If this were the first time we had seen this sort of careless thought and behavior from Ms. Williams, this community might be more forgiving, but it is not. In light of this, Jeffco PTA’s Board of Directors requests the topic of a formal censure of Julie Williams be added to the May 7 meeting agenda. [Pols emphasis] With a vote to censure Ms. Williams, this school board can send Jefferson County a strong message. The message must be that you stand with EVERY student, regardless of race, religion, socio-economic status, and sexual orientation and against intolerance of any kind.

You can read the full letter here (PDF: PTA-JulieWilliams-Censure) or check the full text after the jump.

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Get More Smarter on Monday (May 4)

The Colorado Legislature closes up shop on Wednesday; May the 4th be with us all. It’s time to Get More Smarter with Colorado Pols. If you think we missed something important, please include the link in the comments below (here’s a good example).

 

TOP OF MIND TODAY…

► With just three days to go in the 2015 legislative session,  it’s safe to say that there are a lot of bills that are going to be left hanging. Capping off what has been a pretty embarrassing session for Senate President Bill Cadman is this odd detail: Senate Bill 1, Cadman’s first piece of legislation and his big plan to start fixing Colorado’s budget, was not on the schedule this morning to receive its first hearing, but may finally be discussed in the Senate Finance Committee later today.

 ► Ivan Moreno of the Associated Press breaks down what we are likely to see in the final three days of the 2015 session. For another rundown, check out Peter Marcus at the Durango Herald.


Get even more smarter after the jump…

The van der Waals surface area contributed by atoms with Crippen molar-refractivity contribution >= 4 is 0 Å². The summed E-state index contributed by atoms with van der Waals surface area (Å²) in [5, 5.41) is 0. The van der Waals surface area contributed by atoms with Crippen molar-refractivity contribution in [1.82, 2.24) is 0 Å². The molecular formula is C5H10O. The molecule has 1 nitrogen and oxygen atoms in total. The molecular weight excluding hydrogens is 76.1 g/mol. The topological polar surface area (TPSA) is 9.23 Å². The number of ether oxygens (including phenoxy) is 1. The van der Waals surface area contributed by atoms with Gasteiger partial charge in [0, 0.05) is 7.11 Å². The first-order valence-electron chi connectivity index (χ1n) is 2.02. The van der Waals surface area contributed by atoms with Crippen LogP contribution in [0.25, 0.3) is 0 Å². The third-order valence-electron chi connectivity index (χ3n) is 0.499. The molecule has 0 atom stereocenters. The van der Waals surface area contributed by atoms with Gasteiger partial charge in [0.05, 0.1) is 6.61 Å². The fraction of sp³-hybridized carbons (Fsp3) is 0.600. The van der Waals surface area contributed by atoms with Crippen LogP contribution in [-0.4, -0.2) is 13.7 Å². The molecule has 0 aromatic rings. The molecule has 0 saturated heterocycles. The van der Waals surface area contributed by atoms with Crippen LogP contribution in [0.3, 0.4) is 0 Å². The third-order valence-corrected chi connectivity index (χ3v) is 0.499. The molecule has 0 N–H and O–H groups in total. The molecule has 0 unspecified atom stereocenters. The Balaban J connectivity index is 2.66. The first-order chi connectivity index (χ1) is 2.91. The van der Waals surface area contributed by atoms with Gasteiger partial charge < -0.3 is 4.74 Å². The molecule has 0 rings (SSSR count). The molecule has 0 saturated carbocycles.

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Unchallenged on the radio, Cadman claims to have focused on “things that matter to both sides”

(Is that what Tim Neville told him to say? — Promoted by Colorado Pols)

KOA 850-AM Morning News anchor Steffan Tubbs wouldn’t be expected to know all the ins and outs of the state legislative session, which ends Wednesday.

But if you’ve been following Colorado’s Republicans at all over the past three months, you know they’ve used their new-found Senate leadership position to prioritize legislation (anti-woman, anti-immigrant, anti-working class) that’s divisive, at best.

Yet, Senate President Bill Cadman told Tubbs this morning:

“In a split legislature, you have to stay focused on the things that matter to both sides, and frankly to the 5.3 million people  who we represent,” Cadman told KOA at 2:45 below.

But that’s not what Cadman did.

Recall Cadman’s Republicans opened the legislative session by stripping money from the budget for a program to provide drivers licenses to undocumented immigrants–a program widely thought to make driving safer in the state.

Next, Republicans–upset over the use of birth control–deleted funds for an award-winning state-run program that reduced teen pregnancy by 40 percent and teen abortions by 35 percent.

They went on to block legislation to forcing corporations to pay taxes on profits currently hidden in overseas tax havens–and spending this money on schools. Similar legislation received bipartisan support in other states, yet it was torpedoed by the GOP here.

Onward Cadman went, finishing things off by taking advantage of a horrible Longmont murder to introduce fetal personhood legislation, modeled boiler-plate-style, after a bill promoted by a national anti-choice group.

Democrats had partisan legislation of their own, for sure, but for Tubbs to let Cadman say he “focused on things that matter to both sides” defies, for the most part, how Republicans actually used the power handed to them by voters in November, when control of the state senate went to the GOP.